When I first started teaching, I came home completely exhausted. As a self proclaimed introvert, being around so many people was incredibly draining. Coming home to my empty apartment was bliss.
But one way Korea has changed me is that it has increased my social stamina. Whereas before, I could barely make it through the day, now I can put in a full day at work, go straight to a fan signing, and spend the night in Seoul, without being like, “I should just go home” for no reason at all.
Which is good because my days have been long lately.
Not only am I working 6 days a week, each day is 9 hours long with no break. On MWF, Director added an extra class so I teach one class twice every day. On TTh I’m at school till 9 because of phone speaking.
I’m the only one in the office without a single break.
It means I don’t eat a proper meal for 9 hours. On the plus side, I’m losing weight. On the negative side, well, it can’t be healthy.
And yet, I have the social energy to go to a coffee shop after work and eat some food and write a blog post until it closes. This was UNTHINKABLE to me 4 months ago.
I’d say every day there’s a moment where I hate my life, and a moment where I love my life. So every day is just “so-so.” But then, without fail, I LOVE every weekend. So overall my time in Korea has been in the black.
This morning I hated my life when I had to be with 4-year-old Hulk, Tony, and Peter for 30 minutes. They are angels in front of Director and when she steps out, I ask Hulk to turn to the right page and looks me in the eyes and says “no.”
He then jumps around the classroom refusing to sit for even 30 seconds, talks to the other kids in Korean, and swears at me.
They make me doubt the idea that children are inherently innocent.
But it evens out. At the end of the day I have Helen and Liam, who are practically fluent. We read an article together about Barack Obama’s childhood (?) and we joke about which President is the most attractive and Liam tells a story about how he ran into a tree while playing dodgeball.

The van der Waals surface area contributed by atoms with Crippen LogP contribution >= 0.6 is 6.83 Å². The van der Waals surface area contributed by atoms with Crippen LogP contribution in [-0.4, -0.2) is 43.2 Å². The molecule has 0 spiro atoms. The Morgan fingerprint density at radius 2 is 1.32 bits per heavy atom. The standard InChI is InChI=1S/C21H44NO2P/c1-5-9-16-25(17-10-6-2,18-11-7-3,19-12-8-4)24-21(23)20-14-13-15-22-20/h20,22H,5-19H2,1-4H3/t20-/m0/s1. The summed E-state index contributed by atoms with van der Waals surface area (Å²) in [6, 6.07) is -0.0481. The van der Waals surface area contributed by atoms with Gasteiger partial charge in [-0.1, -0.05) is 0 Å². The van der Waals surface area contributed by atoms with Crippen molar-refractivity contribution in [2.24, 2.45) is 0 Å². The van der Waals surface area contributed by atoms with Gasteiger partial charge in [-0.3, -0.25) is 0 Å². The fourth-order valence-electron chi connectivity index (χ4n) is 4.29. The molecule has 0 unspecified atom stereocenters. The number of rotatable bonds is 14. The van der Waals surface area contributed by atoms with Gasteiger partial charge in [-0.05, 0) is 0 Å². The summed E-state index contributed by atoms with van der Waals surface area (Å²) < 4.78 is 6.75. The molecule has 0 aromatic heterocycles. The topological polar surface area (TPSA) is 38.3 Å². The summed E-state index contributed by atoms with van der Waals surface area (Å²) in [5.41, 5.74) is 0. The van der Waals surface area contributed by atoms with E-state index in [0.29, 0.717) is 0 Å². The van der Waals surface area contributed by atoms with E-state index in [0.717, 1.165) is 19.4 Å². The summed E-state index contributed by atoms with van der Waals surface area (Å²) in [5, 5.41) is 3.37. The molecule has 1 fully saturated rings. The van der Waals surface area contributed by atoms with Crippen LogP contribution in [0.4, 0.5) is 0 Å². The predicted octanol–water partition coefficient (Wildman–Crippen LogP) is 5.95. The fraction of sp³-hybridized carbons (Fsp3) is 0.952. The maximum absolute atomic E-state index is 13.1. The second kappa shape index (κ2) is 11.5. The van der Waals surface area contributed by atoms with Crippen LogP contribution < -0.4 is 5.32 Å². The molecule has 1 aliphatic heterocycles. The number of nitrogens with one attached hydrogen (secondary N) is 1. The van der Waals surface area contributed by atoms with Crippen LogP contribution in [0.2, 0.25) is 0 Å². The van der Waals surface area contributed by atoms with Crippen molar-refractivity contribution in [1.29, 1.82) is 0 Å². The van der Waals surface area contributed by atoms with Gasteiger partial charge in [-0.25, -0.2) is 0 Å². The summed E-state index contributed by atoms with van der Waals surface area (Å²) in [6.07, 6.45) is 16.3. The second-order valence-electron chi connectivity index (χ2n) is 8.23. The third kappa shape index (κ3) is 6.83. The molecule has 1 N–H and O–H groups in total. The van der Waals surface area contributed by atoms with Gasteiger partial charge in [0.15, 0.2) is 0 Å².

Sometimes the ups and downs will happen back to back. I have one class who are the 4 year olds all grown up. They speak English quite well, but choose to talk over me in Korean. The. Entire. Time. It’s funny because I can actually understand 75% of what they’re saying and every once in a while I’ll respond with a “that’s not very nice” or “yes you can do it Tommy” and they’re like
and I just smile coyly and move on.
Anyway, today I had this class twice because of extra class, and Jessica Teacher has them in between and they are terrified of her. So after the first class I asked her to scare them for me and she smiled and took me to the room. She then turned on her evil face and yelled at them and they stood straight with their hands behind their backs sweating and I heard my name a couple of times.
We walked out and when we rounded the corner she burst out laughing.
She told them that they had to write a letter of apology to me before the end of the night, even if they had to stay till 10 o’clock.
So I came back for extra class to these gems:
I forgive you all. Here are some Pepero sticks. Have a great day see you Thursday.
That’s just a day in my life. Each day brings surprises–both good and bad. It’s always memorable. And if I gain nothing else from this experience–
I’ve gained a few extroversion levels.